New research reveals a lack of understanding about cervical screening and why some don’t attend

A new survey (YouGov) commissioned by the UK’s leading gynaecological cancer charity The Eve Appeal has revealed a lack of understanding about what a cervical screening test is for and a range of barriers to attending a screening appointment when offered it.

Out of the 1070 women surveyed, 9 in every 10 (92%) said they thought they understood the purpose of cervical screening ‘very or fairly well’. However, nearly 2 in 3 (58%) respondents wrongly thought that a cervical screening test detected cancer in the early stages and only 1 in 3 women (32%) knew that the test was to prevent cancer from developing.  

A quarter of women (26%) thought it acted as a general gynaecological health check and the same amount (26%) thought it picked up all gynaecological cancers.  

The survey also found a range of barriers to attending a cervical screening appointment. Of the people questioned who had been invited for a screening but not attended, nearly 1 in 3 (29%) said they ‘didn’t want to have one’ and 27% said they had had ‘a bad experience with cervical screening in the past’. 16% said they ‘didn’t have time’ and 12% said the test ‘wasn’t a priority at that time'. 

The survey was commissioned for Cervical Screening Awareness Week which runs from 17 to 23 June. Every day in the UK, two women lose their lives to cervical cancer and nine more receive a life-changing diagnosis. Cervical cancer can affect anyone with a cervix at any age but it is most common between the ages of 30-34.

Cervical screening is a test offered to women and people with a cervix aged between 25 and 64 to help prevent cervical cancer. It looks for HPV (the virus which causes nearly all cervical cancers) and any changes to the cells which can then be treated or monitored to prevent them developing into cancer. Cervical Screening Awareness Week highlights the importance of regular screening to try and increase attendance. 

Athena Lamnisos, The Eve Appeal CEO, says: These survey findings clearly show that we have two jobs to do – communicating what the cervical screening test is for and overcoming the barriers to attendance. If we can do the first one effectively, it should have a real impact on the second. We have a very successful cervical screening programme in this country, it’s already estimated to save over 5,000 lives each year. We need to keep increasing that number by making sure people attend their tests when they are offered them. A big part of that is empowering them with information. We know cervical screening isn’t easy for everybody, and we are here with information, tips and support to help you get screened.”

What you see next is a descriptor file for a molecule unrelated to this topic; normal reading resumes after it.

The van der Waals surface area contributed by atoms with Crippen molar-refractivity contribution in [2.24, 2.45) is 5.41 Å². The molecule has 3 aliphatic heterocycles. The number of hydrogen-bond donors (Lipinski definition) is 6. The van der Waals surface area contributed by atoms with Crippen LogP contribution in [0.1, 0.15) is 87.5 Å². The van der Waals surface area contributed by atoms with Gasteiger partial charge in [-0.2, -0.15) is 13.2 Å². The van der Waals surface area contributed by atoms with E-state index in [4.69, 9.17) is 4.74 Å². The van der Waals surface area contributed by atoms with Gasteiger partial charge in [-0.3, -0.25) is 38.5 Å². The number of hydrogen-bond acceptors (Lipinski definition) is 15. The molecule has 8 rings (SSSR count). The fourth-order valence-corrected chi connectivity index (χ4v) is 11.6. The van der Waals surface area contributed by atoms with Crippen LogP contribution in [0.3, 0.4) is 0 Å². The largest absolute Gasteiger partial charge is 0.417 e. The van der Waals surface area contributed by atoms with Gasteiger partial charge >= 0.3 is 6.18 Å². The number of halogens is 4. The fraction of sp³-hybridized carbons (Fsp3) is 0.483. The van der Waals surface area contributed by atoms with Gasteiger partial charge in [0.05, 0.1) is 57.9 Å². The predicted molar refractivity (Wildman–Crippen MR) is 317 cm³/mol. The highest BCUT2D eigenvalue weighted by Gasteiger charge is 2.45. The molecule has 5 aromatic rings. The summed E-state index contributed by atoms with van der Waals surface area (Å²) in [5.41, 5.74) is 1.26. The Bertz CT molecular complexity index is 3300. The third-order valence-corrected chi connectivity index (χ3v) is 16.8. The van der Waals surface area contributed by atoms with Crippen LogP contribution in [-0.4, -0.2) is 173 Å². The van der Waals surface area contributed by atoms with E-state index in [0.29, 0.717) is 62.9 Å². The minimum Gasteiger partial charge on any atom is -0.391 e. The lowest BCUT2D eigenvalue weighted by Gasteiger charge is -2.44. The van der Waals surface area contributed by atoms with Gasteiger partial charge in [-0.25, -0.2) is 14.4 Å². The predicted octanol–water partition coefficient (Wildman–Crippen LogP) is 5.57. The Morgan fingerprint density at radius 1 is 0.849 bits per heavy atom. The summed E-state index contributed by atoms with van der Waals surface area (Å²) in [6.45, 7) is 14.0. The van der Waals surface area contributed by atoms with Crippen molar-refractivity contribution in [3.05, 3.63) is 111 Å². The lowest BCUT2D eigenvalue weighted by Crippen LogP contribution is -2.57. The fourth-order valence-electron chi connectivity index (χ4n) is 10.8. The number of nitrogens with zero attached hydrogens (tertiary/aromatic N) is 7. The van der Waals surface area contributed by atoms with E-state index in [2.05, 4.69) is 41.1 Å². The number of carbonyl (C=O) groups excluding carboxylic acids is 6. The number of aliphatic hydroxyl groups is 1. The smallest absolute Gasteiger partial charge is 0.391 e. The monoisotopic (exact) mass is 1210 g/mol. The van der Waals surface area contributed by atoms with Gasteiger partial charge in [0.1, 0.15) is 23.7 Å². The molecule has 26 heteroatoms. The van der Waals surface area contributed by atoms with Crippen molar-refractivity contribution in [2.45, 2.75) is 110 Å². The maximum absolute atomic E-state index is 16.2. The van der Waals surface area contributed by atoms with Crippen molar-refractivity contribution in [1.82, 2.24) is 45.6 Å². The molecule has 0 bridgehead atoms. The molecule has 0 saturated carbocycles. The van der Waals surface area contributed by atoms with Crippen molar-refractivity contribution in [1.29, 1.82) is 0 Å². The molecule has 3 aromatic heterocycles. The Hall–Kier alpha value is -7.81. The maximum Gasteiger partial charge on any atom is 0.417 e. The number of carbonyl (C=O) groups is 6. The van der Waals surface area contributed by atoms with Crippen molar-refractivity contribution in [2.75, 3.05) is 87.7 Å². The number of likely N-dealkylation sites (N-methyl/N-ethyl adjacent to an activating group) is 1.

Dr Aziza Sesay, GP, says: “As a GP, seeing these stats and knowing that cervical cancer has the potential to one day be eliminated and that screening plays a crucial role in this, it really emphasises the importance of health awareness for the general population to encourage more to attend their appointments. More needs to also be done to address the barriers that exist, improve access and support those who find screening difficult overall. The NHS has set a target to eliminate cervical cancer by 2040. This is possible if we can reach the target of at least 80% attending their screening.  Currently, national uptake averages at just over 68%. There is a lot of work to be done but I am hopeful.”

 Tinuke Awe, Co-founder of Five X More, says: "More awareness needs to be made on getting women to understand exactly what a cervical screening is and its crucial role in prevention. Personally, my last smear test, which was long overdue, revealed high-grade changes. I'm grateful I finally had the screening and subsequently had a procedure to remove the abnormal cells, but I dread to think what could have happened if I had left it any longer. It's vital for women to realise that regular attendance can save lives by detecting changes early and preventing cervical cancer from developing."

More information

Visit our cervical screening web page.

The Eve Appeal has put together some information and tips to help make cervical screening tests a bit easier here: 

Anyone can contact Ask Eve, The Eve Appeal’s nurse-led information service, for information and advice on gynae health, including HPV, cervical screening and follow up - by emailing or calling 0808 802 0019.